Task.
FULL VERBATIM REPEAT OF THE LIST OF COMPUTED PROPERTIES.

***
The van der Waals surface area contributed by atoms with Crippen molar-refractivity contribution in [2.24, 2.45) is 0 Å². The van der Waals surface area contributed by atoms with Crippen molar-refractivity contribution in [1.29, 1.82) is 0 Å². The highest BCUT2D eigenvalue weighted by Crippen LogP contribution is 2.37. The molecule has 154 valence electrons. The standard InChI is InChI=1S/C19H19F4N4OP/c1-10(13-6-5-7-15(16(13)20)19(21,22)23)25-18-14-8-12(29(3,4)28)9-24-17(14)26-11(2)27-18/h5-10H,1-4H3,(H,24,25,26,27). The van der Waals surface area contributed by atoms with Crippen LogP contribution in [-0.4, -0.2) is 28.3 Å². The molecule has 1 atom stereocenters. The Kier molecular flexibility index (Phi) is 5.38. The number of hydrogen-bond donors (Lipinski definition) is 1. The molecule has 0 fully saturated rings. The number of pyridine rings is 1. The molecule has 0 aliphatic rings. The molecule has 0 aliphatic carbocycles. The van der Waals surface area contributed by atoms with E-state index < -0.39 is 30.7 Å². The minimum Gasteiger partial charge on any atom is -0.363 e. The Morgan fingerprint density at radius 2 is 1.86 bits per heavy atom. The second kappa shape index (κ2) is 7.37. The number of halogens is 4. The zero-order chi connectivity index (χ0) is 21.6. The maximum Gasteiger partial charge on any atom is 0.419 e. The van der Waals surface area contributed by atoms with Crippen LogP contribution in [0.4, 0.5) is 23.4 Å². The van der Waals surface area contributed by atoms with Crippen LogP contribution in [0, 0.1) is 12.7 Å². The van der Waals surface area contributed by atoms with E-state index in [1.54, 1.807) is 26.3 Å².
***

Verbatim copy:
The van der Waals surface area contributed by atoms with Crippen molar-refractivity contribution in [2.24, 2.45) is 0 Å². The van der Waals surface area contributed by atoms with Crippen molar-refractivity contribution in [1.29, 1.82) is 0 Å². The highest BCUT2D eigenvalue weighted by Crippen LogP contribution is 2.37. The molecule has 154 valence electrons. The standard InChI is InChI=1S/C19H19F4N4OP/c1-10(13-6-5-7-15(16(13)20)19(21,22)23)25-18-14-8-12(29(3,4)28)9-24-17(14)26-11(2)27-18/h5-10H,1-4H3,(H,24,25,26,27). The van der Waals surface area contributed by atoms with Crippen LogP contribution in [-0.4, -0.2) is 28.3 Å². The molecule has 1 atom stereocenters. The Kier molecular flexibility index (Phi) is 5.38. The number of hydrogen-bond donors (Lipinski definition) is 1. The molecule has 0 fully saturated rings. The number of pyridine rings is 1. The molecule has 0 aliphatic rings. The molecule has 0 aliphatic carbocycles. The van der Waals surface area contributed by atoms with E-state index < -0.39 is 30.7 Å². The minimum Gasteiger partial charge on any atom is -0.363 e. The Morgan fingerprint density at radius 2 is 1.86 bits per heavy atom. The second kappa shape index (κ2) is 7.37. The number of halogens is 4. The zero-order chi connectivity index (χ0) is 21.6. The maximum Gasteiger partial charge on any atom is 0.419 e. The van der Waals surface area contributed by atoms with Crippen LogP contribution in [0.4, 0.5) is 23.4 Å². The van der Waals surface area contributed by atoms with Crippen LogP contribution in [0, 0.1) is 12.7 Å². The van der Waals surface area contributed by atoms with E-state index in [1.54, 1.807) is 26.3 Å².